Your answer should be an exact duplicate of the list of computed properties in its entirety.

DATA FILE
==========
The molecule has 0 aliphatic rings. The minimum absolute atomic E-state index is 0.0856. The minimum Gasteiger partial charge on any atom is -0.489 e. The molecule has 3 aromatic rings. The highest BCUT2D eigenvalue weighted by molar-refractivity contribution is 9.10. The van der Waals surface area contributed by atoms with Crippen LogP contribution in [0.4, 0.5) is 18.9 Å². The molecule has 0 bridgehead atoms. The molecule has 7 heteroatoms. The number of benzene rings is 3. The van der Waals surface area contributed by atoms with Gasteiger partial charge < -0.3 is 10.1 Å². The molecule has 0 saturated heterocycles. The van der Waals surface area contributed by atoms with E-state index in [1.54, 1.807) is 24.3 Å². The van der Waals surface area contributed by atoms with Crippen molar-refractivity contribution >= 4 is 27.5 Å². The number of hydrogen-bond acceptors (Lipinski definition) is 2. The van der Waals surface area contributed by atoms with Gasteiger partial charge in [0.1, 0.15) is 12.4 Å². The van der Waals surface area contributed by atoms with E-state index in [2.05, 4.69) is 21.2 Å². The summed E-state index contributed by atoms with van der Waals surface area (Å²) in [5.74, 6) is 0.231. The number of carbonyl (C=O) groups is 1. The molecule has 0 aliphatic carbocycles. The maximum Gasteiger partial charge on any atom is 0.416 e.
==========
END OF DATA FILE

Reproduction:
The molecule has 0 aliphatic rings. The minimum absolute atomic E-state index is 0.0856. The minimum Gasteiger partial charge on any atom is -0.489 e. The molecule has 3 aromatic rings. The highest BCUT2D eigenvalue weighted by molar-refractivity contribution is 9.10. The van der Waals surface area contributed by atoms with Crippen LogP contribution in [0.4, 0.5) is 18.9 Å². The molecule has 0 bridgehead atoms. The molecule has 7 heteroatoms. The number of benzene rings is 3. The van der Waals surface area contributed by atoms with Gasteiger partial charge < -0.3 is 10.1 Å². The molecule has 0 saturated heterocycles. The van der Waals surface area contributed by atoms with E-state index in [1.54, 1.807) is 24.3 Å². The van der Waals surface area contributed by atoms with Crippen molar-refractivity contribution >= 4 is 27.5 Å². The number of hydrogen-bond acceptors (Lipinski definition) is 2. The van der Waals surface area contributed by atoms with Gasteiger partial charge in [0.1, 0.15) is 12.4 Å². The van der Waals surface area contributed by atoms with E-state index in [2.05, 4.69) is 21.2 Å². The summed E-state index contributed by atoms with van der Waals surface area (Å²) in [5.74, 6) is 0.231. The number of carbonyl (C=O) groups is 1. The molecule has 0 aliphatic carbocycles. The maximum Gasteiger partial charge on any atom is 0.416 e.